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May 09, 2018 04:22 PM

A presentation during an assembly for seniors at Greenville High School in South Carolina sparked controversy after a student snapped a picture of a slide showing that the school threatened to fine parents and family members $1,030 if they yelled during their child’s graduation.

“Since graduation is a dignified and solemn occasion, graduating seniors and their guests should behave appropriately,” the slide appeared to say in the photo obtained by the Greenville News. “Please ask your guests not to call out, cheer, whistle, or applaud during the reading of names and presentation of diplomas. The citation for family members yelling out is $1,030.”

While the slide show explicitly claimed the fine would be for family members “yelling out,” without specifying who would be doing the citing, the Greenville County School District said the presentation was only meant to show students that guests could be punished by police if they cause too much of a disturbance.

“In this particular PowerPoint, they were just letting students know that if guests cause enough of a fuss or ruckus, the charge would be a breach of peace and it could be up to a $1,000 fine,” Beth Brotherton, spokesperson for Greenville County Schools, tells PEOPLE. “There’s been no communication between students or their families that if they clap, they need to bring their checkbook.”

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She adds: “The fine was in reference to, if there were something that occurred in the crowd that would require police actions, like a disturbance or disorderly conduct or breach of peace, that would require police involvement, that’s the kind of fine you would be looking at. “

Brotherton says with 315 Greenville High students waiting to walk across the stage, excessive cheering can cause delays and is why the district asks parents to hold their applause until the end.

“Graduations are a fine balance between a celebration of individual students and a need to be respectful to an entire group of people,” she says. “If parents are cheering loudly and excessive for one child, it’s not fair to the person whose name is next.”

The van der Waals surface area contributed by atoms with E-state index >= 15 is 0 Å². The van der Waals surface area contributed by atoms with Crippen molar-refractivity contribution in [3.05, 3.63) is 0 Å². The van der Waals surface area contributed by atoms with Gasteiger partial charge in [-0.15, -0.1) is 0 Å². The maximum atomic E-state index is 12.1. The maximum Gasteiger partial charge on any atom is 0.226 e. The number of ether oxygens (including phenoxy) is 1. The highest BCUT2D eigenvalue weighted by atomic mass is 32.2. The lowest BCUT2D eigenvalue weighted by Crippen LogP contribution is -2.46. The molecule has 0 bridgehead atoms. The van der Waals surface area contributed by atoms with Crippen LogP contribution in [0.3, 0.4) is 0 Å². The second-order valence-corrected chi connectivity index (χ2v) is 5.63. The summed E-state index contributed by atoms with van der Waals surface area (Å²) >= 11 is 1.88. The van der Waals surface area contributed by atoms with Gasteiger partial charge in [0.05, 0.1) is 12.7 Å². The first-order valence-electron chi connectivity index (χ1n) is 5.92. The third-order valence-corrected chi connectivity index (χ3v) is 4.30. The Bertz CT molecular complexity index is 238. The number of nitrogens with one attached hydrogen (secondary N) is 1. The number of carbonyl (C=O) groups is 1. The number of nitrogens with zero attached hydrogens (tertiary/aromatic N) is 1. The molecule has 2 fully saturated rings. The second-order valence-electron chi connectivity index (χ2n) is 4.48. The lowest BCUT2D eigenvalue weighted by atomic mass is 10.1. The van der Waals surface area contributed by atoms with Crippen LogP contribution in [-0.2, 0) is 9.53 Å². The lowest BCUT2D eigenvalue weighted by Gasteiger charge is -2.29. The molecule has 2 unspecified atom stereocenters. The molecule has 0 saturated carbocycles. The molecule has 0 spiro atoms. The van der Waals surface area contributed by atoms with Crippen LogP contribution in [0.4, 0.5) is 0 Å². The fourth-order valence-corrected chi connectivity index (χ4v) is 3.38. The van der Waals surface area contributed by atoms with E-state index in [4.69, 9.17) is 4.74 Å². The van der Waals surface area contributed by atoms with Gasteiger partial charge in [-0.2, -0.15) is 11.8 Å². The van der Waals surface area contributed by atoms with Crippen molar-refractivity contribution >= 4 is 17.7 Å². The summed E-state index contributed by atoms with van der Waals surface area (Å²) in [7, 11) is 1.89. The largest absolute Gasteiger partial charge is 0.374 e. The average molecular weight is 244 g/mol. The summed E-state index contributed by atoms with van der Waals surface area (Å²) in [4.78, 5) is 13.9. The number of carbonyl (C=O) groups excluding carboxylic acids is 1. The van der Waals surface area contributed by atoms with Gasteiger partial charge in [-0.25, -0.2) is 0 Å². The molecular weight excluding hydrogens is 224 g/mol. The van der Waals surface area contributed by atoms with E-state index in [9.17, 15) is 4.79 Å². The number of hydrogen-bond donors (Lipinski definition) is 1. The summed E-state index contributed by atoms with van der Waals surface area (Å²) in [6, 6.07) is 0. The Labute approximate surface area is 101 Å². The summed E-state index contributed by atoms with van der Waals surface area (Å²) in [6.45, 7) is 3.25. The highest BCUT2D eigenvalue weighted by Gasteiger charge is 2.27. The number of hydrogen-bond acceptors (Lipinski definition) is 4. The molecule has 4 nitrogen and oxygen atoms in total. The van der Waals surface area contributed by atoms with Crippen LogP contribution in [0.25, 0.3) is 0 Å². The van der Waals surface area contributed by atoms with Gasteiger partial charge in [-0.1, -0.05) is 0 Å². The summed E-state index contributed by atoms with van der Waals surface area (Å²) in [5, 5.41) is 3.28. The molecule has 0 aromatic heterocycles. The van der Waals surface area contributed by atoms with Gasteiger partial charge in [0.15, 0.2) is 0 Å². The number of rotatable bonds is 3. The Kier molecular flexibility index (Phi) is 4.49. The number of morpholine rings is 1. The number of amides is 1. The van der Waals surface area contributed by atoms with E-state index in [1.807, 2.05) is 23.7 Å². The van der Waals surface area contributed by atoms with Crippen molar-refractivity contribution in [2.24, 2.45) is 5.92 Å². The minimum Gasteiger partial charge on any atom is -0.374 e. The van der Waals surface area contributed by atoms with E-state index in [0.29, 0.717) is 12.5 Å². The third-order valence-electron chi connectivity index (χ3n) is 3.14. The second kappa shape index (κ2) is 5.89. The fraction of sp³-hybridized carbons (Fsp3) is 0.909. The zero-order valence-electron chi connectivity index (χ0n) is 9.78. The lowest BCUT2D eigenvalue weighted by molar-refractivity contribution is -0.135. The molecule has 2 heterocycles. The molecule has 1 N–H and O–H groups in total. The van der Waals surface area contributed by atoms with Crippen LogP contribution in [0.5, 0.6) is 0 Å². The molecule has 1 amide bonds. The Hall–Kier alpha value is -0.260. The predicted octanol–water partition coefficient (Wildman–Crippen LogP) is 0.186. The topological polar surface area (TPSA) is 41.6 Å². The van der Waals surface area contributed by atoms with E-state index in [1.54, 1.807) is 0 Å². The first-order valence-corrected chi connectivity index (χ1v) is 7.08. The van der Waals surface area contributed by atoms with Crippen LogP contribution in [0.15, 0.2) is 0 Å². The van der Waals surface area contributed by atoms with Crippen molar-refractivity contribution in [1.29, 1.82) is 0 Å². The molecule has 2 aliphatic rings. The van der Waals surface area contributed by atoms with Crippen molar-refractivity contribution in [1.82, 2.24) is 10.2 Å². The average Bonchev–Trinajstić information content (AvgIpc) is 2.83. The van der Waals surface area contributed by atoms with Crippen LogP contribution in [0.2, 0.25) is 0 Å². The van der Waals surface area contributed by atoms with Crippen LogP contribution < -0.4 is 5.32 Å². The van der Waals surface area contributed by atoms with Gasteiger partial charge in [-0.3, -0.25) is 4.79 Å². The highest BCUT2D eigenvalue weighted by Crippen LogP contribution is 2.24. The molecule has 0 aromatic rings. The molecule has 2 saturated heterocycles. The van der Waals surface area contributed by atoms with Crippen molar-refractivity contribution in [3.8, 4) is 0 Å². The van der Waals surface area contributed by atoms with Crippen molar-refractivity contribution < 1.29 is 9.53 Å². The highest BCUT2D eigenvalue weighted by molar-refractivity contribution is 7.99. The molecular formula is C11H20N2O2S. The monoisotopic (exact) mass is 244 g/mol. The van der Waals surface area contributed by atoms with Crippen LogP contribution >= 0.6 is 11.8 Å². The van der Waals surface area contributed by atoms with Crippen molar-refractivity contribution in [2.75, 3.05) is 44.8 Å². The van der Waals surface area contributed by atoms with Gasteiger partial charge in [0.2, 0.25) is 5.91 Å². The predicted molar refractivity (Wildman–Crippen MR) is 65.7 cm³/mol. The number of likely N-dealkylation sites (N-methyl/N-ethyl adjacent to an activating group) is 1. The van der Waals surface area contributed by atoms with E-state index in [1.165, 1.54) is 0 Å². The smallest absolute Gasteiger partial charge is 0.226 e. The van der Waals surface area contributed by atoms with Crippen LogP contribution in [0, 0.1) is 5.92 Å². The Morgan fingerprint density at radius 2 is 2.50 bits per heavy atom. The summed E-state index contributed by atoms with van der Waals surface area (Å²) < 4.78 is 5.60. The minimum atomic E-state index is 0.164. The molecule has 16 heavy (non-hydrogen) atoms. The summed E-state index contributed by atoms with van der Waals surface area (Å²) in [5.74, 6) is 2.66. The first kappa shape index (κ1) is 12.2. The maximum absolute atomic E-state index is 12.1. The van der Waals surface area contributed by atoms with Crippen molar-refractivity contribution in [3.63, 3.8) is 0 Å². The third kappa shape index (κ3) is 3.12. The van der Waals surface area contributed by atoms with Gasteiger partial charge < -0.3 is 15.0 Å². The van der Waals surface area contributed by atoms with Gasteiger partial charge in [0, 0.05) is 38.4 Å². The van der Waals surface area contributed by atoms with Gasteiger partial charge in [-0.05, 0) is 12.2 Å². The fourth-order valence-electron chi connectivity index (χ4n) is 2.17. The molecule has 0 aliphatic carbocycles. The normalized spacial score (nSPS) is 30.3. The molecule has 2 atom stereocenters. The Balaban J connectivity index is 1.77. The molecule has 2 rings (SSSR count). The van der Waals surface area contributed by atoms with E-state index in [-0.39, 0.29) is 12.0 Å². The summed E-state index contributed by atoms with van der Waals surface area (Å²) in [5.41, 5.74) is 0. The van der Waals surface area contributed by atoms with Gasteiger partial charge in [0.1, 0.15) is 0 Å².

Greenville High School’s graduation will take place at Bon Secours Wellness Arena, which falls under the jurisdiction of the Greenville Police Department. Fortunately, the department says that despite what the PowerPoint presentation may or may not have implied, they won’t be handing out tickets for families who cheer or applaud on the big day.

“While it’s true our police officers will be on hand to maintain peace and order at the county’s eight graduations at the Bon Secours Wellness Arena, we will not be issuing citations to attendees for simply cheering, whistling, or applauding during the ceremonies,” Chief Ken Miller of the Greenville Police Department tells PEOPLE. “If someone’s behavior becomes especially disruptive or threatening, our officers will definitely intervene to ensure public safety.”

Miller says that the department understands that the school district is, overall, just trying to keep the focus on the graduates by minimizing audience disruptions.

Ironically, Brotherton tells PEOPLE the school district has never had a major problem with cheering, but thanks to social media highlighting the picture — it’s likely that cheering at graduation this year will be much different from before.

“It’s funny, they never had that much cheering in the past,” she says. “But we’re expecting a lot more cheering this year!”

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